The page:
How Much Water Should I Drink a Day? Part II
June 24, 2019
The topic of water is as big as an ocean, and so to continue…
In addition to the benefits I mentioned last time, drinking enough water can help us cut calories by filling up the available space in our stomachs with this zero-calorie fluid verses, say, Orangeade™. What works with weight loss is if you choose water or a non-caloric beverage over a caloric beverage and/or eat a diet higher in water-rich foods that are healthier, more filling, and help you trim calorie intake,” says Penn State researcher and multi-published author, Barbara Rolls, PhD.
One of the most widely known benefits of drinking water is good kidney function. Poor kidney function can cause all kinds of problems, including kidney stones. One in twenty of us will suffer from kidney stones in our lifetime, and the scale tips toward seniors as those who will suffer the most. Why? Because as we age, our thirst dial gets turned down and we are less able to register the need for water, so it becomes doubly important for us mid-lifers and seniors to consciously adopt the habit of drinking enough water. Dr. Barry Poppins at UNC Chapel Hill found that even after seniors were in dehydration, they were less thirsty and drank less replenishing fluids that did the younger folks in the study. Even when offered yummy drinks, the seniors in the study failed to drink enough to fully hydrate themselves. They had to choose to drink enough.
You may have read or heard about the connection between delirium/dementia and seniors. To stay on point here about the benefits of hydration for seniors, let me just say seniors are sometimes misdiagnosed as suffering from dementia, when in fact they are suffering from delirium—delirium being a serious disturbance in their cognitive abilities that results in confused thinking and a reduced awareness of their surroundings. A possible cause for the delirium? You guessed it, not enough water. Another strong connection with not drinking enough water is an increased expression of Bronchopulmonary Disorders like asthma and other bronchial issues when people, especially seniors, are dehydrated and exercise. These folks need to be sure to drink adequate amounts of water to prevent an episode when they raise their heart rate.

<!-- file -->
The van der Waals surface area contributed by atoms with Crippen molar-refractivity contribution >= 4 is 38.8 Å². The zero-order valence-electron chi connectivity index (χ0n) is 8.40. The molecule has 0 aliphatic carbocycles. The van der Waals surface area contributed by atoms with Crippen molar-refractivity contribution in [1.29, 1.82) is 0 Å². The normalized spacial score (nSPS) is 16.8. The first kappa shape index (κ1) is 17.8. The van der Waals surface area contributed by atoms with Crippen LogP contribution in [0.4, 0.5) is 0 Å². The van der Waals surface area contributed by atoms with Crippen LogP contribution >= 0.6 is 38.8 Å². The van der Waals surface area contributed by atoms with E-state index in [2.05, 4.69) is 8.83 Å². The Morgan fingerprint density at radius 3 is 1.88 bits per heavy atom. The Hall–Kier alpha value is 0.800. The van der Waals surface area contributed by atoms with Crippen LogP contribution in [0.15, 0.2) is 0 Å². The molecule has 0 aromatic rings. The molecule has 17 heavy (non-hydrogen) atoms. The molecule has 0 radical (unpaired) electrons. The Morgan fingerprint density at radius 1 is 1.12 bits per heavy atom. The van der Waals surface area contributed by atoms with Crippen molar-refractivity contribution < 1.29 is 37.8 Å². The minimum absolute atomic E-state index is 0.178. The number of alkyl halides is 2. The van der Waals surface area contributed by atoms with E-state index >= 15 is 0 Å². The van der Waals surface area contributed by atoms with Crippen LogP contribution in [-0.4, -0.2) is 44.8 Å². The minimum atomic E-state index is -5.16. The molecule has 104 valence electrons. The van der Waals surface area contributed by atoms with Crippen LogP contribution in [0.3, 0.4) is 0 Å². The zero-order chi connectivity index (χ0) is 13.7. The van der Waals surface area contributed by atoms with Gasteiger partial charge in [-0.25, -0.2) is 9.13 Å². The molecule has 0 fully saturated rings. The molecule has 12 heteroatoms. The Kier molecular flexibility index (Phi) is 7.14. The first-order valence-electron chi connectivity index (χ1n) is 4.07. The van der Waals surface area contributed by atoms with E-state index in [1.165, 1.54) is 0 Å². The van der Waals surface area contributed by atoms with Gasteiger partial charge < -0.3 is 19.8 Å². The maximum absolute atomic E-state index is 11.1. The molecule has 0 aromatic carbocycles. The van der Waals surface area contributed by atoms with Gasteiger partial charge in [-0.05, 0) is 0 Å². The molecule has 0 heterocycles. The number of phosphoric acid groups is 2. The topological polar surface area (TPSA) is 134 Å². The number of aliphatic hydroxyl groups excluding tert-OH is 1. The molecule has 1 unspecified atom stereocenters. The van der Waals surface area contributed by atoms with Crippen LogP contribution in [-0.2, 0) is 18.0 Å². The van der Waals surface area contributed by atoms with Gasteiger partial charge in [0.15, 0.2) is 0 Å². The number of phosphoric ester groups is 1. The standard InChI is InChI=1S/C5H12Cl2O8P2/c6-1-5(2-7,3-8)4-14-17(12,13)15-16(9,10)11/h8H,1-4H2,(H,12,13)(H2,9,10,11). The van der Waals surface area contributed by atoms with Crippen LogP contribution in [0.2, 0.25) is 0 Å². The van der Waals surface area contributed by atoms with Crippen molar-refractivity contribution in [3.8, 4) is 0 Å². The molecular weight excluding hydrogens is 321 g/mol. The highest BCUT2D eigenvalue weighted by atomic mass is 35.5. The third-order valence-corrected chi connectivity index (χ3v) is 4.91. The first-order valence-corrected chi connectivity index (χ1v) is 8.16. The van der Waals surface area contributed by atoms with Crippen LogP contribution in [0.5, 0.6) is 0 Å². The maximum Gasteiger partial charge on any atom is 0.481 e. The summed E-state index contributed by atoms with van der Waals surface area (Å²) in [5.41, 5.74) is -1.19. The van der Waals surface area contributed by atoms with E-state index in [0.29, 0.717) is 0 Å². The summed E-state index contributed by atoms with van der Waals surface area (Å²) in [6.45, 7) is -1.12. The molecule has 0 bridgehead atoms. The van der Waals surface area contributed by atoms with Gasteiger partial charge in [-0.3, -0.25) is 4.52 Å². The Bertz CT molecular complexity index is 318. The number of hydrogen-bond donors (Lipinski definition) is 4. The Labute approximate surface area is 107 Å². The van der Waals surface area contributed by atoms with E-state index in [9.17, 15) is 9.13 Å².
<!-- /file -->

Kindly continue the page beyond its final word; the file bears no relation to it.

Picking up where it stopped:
Lastly, do you want your skin to feel and look younger? Drink enough water. Dehydration makes older skin look even drier and more wrinkled–a state improved overnight by drinking enough water to be properly hydrated. It can’t erase wrinkles, dang it, but softer more supple skin when glowing from being properly hydrated does make those laugh lines look positively endearing.
So the ten million dollar question on the front burner of your brain: How much water should I drink in a day? The answer varies according to a few factors, but a minimum of sixty-four (64) ounces of good quality, filtered water will cover your needs, adding in a few more glasses during and after exercise, and in very hot weather—like Texas in July and August. This means only water. Other liquids—iced tea, juice, coffee, or vodka– don’t count toward your total daily intake. Those are just extra.
I started with a little cup with a dial on it as my way in, but there are now new-fangled ounce-and-cup- counting vessels all over the market. Choose the one that appeals to you and buy two—one for the office and one for home. Your brain, your heart, and your parched skin will thank you for it. We can beat dehydration in old age and move toward being vibrant just by drinking water—and it’s calorie free!
Until next time…Be Vibrant!